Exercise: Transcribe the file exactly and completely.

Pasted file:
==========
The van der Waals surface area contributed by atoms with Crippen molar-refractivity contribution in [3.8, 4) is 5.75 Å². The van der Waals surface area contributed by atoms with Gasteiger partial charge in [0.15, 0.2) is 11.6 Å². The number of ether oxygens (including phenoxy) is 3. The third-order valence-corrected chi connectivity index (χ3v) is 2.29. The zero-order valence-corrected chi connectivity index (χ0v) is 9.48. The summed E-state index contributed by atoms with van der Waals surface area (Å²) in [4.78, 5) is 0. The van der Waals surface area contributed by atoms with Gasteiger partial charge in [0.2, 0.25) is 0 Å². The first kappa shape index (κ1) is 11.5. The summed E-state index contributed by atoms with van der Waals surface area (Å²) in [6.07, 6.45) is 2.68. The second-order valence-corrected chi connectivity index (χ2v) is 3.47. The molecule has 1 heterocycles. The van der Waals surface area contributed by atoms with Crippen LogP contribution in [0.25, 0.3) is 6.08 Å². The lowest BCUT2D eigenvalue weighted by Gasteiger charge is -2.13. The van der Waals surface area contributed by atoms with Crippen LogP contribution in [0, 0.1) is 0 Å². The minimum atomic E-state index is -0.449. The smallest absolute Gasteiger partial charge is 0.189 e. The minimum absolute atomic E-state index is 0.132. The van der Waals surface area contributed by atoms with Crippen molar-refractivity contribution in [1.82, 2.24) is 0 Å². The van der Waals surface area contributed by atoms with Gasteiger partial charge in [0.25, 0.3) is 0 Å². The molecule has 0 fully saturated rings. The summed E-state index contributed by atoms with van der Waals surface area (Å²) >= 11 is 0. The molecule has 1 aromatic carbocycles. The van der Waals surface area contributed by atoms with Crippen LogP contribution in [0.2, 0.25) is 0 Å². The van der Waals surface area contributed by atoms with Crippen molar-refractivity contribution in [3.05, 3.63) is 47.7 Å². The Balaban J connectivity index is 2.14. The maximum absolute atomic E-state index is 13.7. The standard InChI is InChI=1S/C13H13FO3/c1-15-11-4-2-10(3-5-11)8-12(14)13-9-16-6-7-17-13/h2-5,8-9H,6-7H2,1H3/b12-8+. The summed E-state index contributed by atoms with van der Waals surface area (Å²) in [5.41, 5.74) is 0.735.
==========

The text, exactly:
The van der Waals surface area contributed by atoms with Crippen molar-refractivity contribution in [3.8, 4) is 5.75 Å². The van der Waals surface area contributed by atoms with Gasteiger partial charge in [0.15, 0.2) is 11.6 Å². The number of ether oxygens (including phenoxy) is 3. The third-order valence-corrected chi connectivity index (χ3v) is 2.29. The zero-order valence-corrected chi connectivity index (χ0v) is 9.48. The summed E-state index contributed by atoms with van der Waals surface area (Å²) in [4.78, 5) is 0. The van der Waals surface area contributed by atoms with Gasteiger partial charge in [0.2, 0.25) is 0 Å². The first kappa shape index (κ1) is 11.5. The summed E-state index contributed by atoms with van der Waals surface area (Å²) in [6.07, 6.45) is 2.68. The second-order valence-corrected chi connectivity index (χ2v) is 3.47. The molecule has 1 heterocycles. The van der Waals surface area contributed by atoms with Crippen LogP contribution in [0.25, 0.3) is 6.08 Å². The lowest BCUT2D eigenvalue weighted by Gasteiger charge is -2.13. The van der Waals surface area contributed by atoms with Crippen LogP contribution in [0, 0.1) is 0 Å². The minimum atomic E-state index is -0.449. The smallest absolute Gasteiger partial charge is 0.189 e. The minimum absolute atomic E-state index is 0.132. The van der Waals surface area contributed by atoms with Crippen molar-refractivity contribution in [1.82, 2.24) is 0 Å². The van der Waals surface area contributed by atoms with Gasteiger partial charge in [0.25, 0.3) is 0 Å². The molecule has 0 fully saturated rings. The summed E-state index contributed by atoms with van der Waals surface area (Å²) >= 11 is 0. The molecule has 1 aromatic carbocycles. The van der Waals surface area contributed by atoms with Crippen LogP contribution in [0.2, 0.25) is 0 Å². The van der Waals surface area contributed by atoms with Crippen molar-refractivity contribution in [3.05, 3.63) is 47.7 Å². The Balaban J connectivity index is 2.14. The maximum absolute atomic E-state index is 13.7. The standard InChI is InChI=1S/C13H13FO3/c1-15-11-4-2-10(3-5-11)8-12(14)13-9-16-6-7-17-13/h2-5,8-9H,6-7H2,1H3/b12-8+. The summed E-state index contributed by atoms with van der Waals surface area (Å²) in [5.41, 5.74) is 0.735.